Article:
Note that non-EU foreign residents in France do not have any specific right to bring over their parents to live with them.
Parents wanting to come to live with them would, therefore, have to, for example, apply for their own card under ‘visitor’ status if they have sufficient means of their own.
Applying for regroupement
The application for a regroupement familial is made by the person living in France to the local offices of Ofii, the French office for immigration and integration.
Once Ofii has checked that the application and supporting documents are all in order an attestation is issued confirming that the application has been lodged, and the dossier is studied further, with input from the prefecture and mairie.
In the meantime, the French resident should send copies of the attestation and supporting documents to the family members, who can then apply in the country where they live for a visa de long-séjour valant titre de séjour (long-stay visa equivalent to a residency card) to come to France.
Once in France a family member should apply for a carte de séjour vie privée et familiale if they are an adult, within two months of expiry of the visa, to prolong their residency rights.
This status allows for any kind of work and there is no requirement of an autorisation de travail work permit to accept a job.
Status of children who came via regroupement
Minor children who came via regroupement have a right to the same card at 18, or earlier, at 16, if they want to work, or in some cases will have the right to a resident’s card.
The situation of minor children who come to France at the same time as someone on an ordinary working status card (ie. not via regroupement) is less clear cut, apart from those who come before the age of 13 and thus have an automatic right to a vie privée et familiale card on this basis.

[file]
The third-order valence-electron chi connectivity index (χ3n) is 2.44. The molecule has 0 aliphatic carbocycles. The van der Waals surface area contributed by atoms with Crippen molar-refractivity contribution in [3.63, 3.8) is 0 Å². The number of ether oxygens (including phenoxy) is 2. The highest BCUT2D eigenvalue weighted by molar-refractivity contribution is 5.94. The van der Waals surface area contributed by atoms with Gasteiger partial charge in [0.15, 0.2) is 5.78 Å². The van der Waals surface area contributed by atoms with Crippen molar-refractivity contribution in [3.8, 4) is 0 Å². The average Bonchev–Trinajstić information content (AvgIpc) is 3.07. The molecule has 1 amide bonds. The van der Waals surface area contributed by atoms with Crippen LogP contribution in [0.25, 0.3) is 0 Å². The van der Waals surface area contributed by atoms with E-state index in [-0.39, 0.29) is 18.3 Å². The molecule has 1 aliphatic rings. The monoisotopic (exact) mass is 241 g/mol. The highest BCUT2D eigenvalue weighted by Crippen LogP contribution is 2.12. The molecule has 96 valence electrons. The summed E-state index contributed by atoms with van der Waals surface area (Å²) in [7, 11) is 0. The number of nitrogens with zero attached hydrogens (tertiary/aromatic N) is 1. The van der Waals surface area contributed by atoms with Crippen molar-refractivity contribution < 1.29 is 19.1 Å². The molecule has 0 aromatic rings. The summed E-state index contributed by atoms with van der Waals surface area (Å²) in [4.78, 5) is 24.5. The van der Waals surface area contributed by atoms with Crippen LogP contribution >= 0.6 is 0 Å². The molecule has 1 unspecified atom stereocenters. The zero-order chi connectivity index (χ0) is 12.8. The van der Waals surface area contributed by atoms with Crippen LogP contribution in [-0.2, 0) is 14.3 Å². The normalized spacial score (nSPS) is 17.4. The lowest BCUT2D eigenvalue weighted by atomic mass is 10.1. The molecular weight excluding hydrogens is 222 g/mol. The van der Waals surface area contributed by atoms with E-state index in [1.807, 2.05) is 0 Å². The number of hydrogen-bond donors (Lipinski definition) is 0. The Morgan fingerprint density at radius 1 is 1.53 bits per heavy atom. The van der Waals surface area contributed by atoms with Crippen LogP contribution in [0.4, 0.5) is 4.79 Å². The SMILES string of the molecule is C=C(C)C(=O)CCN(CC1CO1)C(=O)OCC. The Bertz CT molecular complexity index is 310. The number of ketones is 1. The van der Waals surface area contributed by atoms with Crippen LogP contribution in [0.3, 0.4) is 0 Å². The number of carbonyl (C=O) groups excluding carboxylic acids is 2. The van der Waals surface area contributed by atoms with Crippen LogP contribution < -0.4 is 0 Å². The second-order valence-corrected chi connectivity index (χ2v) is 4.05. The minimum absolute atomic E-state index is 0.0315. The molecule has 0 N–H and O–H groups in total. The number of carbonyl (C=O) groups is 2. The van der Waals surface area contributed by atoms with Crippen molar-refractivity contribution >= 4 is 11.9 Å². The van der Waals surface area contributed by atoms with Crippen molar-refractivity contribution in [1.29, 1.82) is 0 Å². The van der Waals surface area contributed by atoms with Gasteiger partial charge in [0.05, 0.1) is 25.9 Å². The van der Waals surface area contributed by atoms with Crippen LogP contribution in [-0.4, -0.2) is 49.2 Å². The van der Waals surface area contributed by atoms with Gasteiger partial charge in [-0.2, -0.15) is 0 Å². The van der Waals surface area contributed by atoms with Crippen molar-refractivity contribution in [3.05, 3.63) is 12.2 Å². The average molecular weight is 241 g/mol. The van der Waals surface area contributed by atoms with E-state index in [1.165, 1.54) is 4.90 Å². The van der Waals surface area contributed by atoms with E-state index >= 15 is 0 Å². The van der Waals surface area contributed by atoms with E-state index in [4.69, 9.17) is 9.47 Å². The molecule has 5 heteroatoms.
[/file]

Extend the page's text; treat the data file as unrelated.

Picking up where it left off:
Others will also usually be able to obtain a card on the basis of their established family life and links in France, said an adviser from the La Cimade association which helps immigrants to France.
However, she warned there could be a grey area in the case of those who came over as older teenagers (eg. 16 or 17 years old), where some prefectures may consider that these links are too recent and not sufficiently established to issue them with this card.
Family of passeport talent visa holder
The main exception to the rule that close family members of non-EU citizens who come to France with them will not have the right to work (unless coming on work visas in their own right) is family members coming with a person on a passeport talent visa, which is for certain people with sought-after skills and qualifications or a lot of money to invest in setting a business up.
In this case, the visa/cardholder’s immediate family benefits from a status allowing them to work in any field.
Read more: Explainer: what is France’s ‘talent’ visa and who can get one?
- This is an edited extract from our new guide to Visas and residency cards for France.
The guide assumes you have no knowledge of the topic and explains rules to move to France long-term or for coming on a temporary long-stay visa if you want to spend more time at a French second home.
It is available in a digital book format (which is also downloadable as a PDF) priced €14.50.